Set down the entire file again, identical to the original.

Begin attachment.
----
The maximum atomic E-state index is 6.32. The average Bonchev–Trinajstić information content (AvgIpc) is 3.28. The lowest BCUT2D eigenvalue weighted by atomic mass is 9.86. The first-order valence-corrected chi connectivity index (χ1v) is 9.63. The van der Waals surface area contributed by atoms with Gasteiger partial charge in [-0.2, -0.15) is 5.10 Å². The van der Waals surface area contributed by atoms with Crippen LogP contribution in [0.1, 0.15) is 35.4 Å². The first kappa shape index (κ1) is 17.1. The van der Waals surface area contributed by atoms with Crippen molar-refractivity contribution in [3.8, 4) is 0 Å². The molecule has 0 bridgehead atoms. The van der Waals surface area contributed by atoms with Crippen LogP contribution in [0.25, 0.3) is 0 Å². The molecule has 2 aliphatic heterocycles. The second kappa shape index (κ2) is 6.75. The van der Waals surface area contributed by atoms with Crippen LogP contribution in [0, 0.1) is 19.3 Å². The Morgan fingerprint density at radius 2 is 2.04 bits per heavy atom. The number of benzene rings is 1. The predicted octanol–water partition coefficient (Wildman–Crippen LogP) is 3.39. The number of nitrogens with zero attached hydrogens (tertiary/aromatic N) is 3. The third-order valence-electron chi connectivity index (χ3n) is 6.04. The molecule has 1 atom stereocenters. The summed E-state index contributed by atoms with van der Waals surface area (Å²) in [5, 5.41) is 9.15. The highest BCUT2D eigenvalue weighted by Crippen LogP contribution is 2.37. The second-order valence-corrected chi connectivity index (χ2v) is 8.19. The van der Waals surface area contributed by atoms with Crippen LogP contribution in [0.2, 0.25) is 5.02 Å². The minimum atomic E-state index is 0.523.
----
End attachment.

The maximum atomic E-state index is 6.32. The average Bonchev–Trinajstić information content (AvgIpc) is 3.28. The lowest BCUT2D eigenvalue weighted by atomic mass is 9.86. The first-order valence-corrected chi connectivity index (χ1v) is 9.63. The van der Waals surface area contributed by atoms with Gasteiger partial charge in [-0.2, -0.15) is 5.10 Å². The van der Waals surface area contributed by atoms with Crippen LogP contribution in [0.1, 0.15) is 35.4 Å². The first kappa shape index (κ1) is 17.1. The van der Waals surface area contributed by atoms with Crippen molar-refractivity contribution in [3.8, 4) is 0 Å². The molecule has 0 bridgehead atoms. The van der Waals surface area contributed by atoms with Crippen LogP contribution in [0.25, 0.3) is 0 Å². The molecule has 2 aliphatic heterocycles. The second kappa shape index (κ2) is 6.75. The van der Waals surface area contributed by atoms with Crippen LogP contribution in [0, 0.1) is 19.3 Å². The Morgan fingerprint density at radius 2 is 2.04 bits per heavy atom. The number of benzene rings is 1. The predicted octanol–water partition coefficient (Wildman–Crippen LogP) is 3.39. The number of nitrogens with zero attached hydrogens (tertiary/aromatic N) is 3. The third-order valence-electron chi connectivity index (χ3n) is 6.04. The molecule has 1 atom stereocenters. The summed E-state index contributed by atoms with van der Waals surface area (Å²) in [5, 5.41) is 9.15. The highest BCUT2D eigenvalue weighted by Crippen LogP contribution is 2.37. The second-order valence-corrected chi connectivity index (χ2v) is 8.19. The van der Waals surface area contributed by atoms with Crippen LogP contribution in [0.2, 0.25) is 5.02 Å². The minimum atomic E-state index is 0.523.